Bookmark   May 22, 2012 at 2:11PM
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Hi everyone,

My initial plan was to have a similar layout with some minor tweaks. Then it kind of snowballed into something else (moving doors/windows, changing the layout, etc.) which has become overwhelming.

Here was my initial plan:

Install a red oak hard wood floor (not prefinished) in the kitchen and entryway to match the one in the living room and the rest of the house. I was somewhat undecided about the entry way being hard wood or tile/slate because I thought it might be nice to have that area stand out from the rest of the living room. I was planning on leaving the floors light, just polyurethane.

The cabinets need to contrast with the floor, so I was thinking either a medium stain, or off white painted cabinets, or a combination of both (as I currently have).

Replacing the 30" high cabinets with 33" and adding crown molding to the ceiling (my ceiling height is 89.5"). This allows me taller cabinets above the stove and refrigerator. Nothing too ornate as far as cabinets are concerned (somewhat simple shaker, or raised panel). I think the raised panel only looks good if it's glazed, so I'm kind of iffy about those.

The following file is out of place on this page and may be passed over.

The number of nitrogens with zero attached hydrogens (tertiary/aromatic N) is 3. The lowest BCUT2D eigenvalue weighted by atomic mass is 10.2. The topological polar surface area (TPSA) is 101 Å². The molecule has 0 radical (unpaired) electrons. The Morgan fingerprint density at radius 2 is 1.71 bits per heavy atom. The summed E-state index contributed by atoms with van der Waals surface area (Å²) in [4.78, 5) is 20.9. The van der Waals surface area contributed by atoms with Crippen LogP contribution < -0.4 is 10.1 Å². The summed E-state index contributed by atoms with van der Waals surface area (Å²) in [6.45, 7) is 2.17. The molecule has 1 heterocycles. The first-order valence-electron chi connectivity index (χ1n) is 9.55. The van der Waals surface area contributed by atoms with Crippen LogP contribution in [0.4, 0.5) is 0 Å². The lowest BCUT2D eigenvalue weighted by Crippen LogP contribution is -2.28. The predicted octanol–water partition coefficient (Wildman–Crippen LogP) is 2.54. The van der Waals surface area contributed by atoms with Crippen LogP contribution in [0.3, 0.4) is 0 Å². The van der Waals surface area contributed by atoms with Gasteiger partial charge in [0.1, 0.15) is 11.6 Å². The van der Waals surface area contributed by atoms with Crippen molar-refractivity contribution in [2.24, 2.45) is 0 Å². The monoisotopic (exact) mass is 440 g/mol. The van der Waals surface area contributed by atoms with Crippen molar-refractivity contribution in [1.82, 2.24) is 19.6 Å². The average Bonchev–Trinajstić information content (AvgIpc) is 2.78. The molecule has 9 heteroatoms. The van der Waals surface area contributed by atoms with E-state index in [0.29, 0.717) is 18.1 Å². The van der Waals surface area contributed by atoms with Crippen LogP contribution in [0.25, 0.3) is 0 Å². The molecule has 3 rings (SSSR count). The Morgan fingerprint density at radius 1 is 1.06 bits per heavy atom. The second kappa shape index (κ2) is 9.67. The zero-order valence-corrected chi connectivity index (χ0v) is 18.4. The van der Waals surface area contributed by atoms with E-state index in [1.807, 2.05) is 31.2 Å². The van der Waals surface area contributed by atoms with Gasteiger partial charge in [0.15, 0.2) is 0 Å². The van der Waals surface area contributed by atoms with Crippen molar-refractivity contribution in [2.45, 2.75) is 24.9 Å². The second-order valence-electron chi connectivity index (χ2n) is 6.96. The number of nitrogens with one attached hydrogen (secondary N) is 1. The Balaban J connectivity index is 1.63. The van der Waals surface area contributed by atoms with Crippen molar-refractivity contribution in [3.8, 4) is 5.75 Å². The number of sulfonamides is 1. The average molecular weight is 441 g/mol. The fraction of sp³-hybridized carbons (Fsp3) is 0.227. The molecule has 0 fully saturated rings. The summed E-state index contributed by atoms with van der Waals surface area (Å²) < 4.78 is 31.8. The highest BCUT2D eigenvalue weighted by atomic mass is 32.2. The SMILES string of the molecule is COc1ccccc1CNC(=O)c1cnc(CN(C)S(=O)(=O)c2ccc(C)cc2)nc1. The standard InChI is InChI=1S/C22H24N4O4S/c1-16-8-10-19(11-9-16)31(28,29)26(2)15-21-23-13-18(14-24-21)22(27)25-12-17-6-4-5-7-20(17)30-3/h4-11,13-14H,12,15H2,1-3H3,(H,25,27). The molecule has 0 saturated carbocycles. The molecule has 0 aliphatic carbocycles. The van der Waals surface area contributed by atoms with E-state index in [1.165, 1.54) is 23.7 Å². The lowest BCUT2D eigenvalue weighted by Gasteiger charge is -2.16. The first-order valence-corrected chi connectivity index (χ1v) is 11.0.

Replacing the 42" wide cabinet above the dishwasher with a 27" and 15" cabinet.

Putting 3" of counter to the right of the stove to make it look more built-in.

Expanding the counter to the left of the sink by pushing the refrigerator to the left (out as far as the end of the peninsula).

Eliminating the use of the corner base to the left of the sink (I don't like blind corners, and I don't have space for a lazy susan). Currently the space to the left of the sink is accessed by the sink base cabinet.

Not sure about the counters. Either solid surface or laminate. Probably not granite. Keep the butcherblock for the island. I like either creamy subway tiles or even beadboard for a backsplash.

Was thinking the micro above the stove, although I love range hoods. Just in my space, it seems the best spot for it.

Currently the peninsula is 1 big base cabinet with 3 doors and 3 drawers on top, so I was thinking about replacing it with 3 cabinets (1 being a wide drawer base).

I was undecided about putting the 24" deep cabinet above the refrigerator with the pantry because walking into the kitchen I was concerned that it would not look good having this massive cabinet in the middle of the room.

Was thinking of adding a trash cabinet? Not sure if my kitchen warrants a double 18" or a single 15". The current design has an 18" double trash cabinet at the end of the peninsula. Right now I put bottles/cans out on the deck in a recycle bin.

I'd replace the kitchen table with one the same size (42" round with leaves).

I'd replace the light fixture above the table.

I'd install recessed lighting around the cabinets.

Considering a handing light fixture above the sink.

Replacing the back door to the deck with a single French door and new screen door (full view).